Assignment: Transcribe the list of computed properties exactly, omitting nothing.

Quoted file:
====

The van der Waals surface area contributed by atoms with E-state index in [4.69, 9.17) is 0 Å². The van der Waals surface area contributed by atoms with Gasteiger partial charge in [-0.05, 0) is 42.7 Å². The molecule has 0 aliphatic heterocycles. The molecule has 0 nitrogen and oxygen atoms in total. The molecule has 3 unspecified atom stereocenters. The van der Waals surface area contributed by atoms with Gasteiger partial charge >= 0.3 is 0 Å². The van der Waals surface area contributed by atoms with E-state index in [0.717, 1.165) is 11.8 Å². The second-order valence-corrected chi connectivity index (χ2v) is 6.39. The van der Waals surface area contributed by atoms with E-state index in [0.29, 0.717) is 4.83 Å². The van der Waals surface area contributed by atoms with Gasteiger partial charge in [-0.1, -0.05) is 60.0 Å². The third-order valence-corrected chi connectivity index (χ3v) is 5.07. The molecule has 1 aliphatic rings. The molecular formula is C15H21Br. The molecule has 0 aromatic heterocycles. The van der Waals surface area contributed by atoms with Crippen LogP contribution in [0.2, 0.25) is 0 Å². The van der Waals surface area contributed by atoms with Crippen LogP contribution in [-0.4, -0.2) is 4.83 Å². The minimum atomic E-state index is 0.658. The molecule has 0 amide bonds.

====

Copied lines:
The van der Waals surface area contributed by atoms with E-state index in [4.69, 9.17) is 0 Å². The van der Waals surface area contributed by atoms with Gasteiger partial charge in [-0.05, 0) is 42.7 Å². The molecule has 0 aliphatic heterocycles. The molecule has 0 nitrogen and oxygen atoms in total. The molecule has 3 unspecified atom stereocenters. The van der Waals surface area contributed by atoms with Gasteiger partial charge >= 0.3 is 0 Å². The van der Waals surface area contributed by atoms with E-state index in [0.717, 1.165) is 11.8 Å². The second-order valence-corrected chi connectivity index (χ2v) is 6.39. The van der Waals surface area contributed by atoms with E-state index in [0.29, 0.717) is 4.83 Å². The van der Waals surface area contributed by atoms with Gasteiger partial charge in [-0.1, -0.05) is 60.0 Å². The third-order valence-corrected chi connectivity index (χ3v) is 5.07. The molecule has 1 aliphatic rings. The molecular formula is C15H21Br. The molecule has 0 aromatic heterocycles. The van der Waals surface area contributed by atoms with Crippen LogP contribution in [0.2, 0.25) is 0 Å². The van der Waals surface area contributed by atoms with Crippen LogP contribution in [-0.4, -0.2) is 4.83 Å². The minimum atomic E-state index is 0.658. The molecule has 0 amide bonds.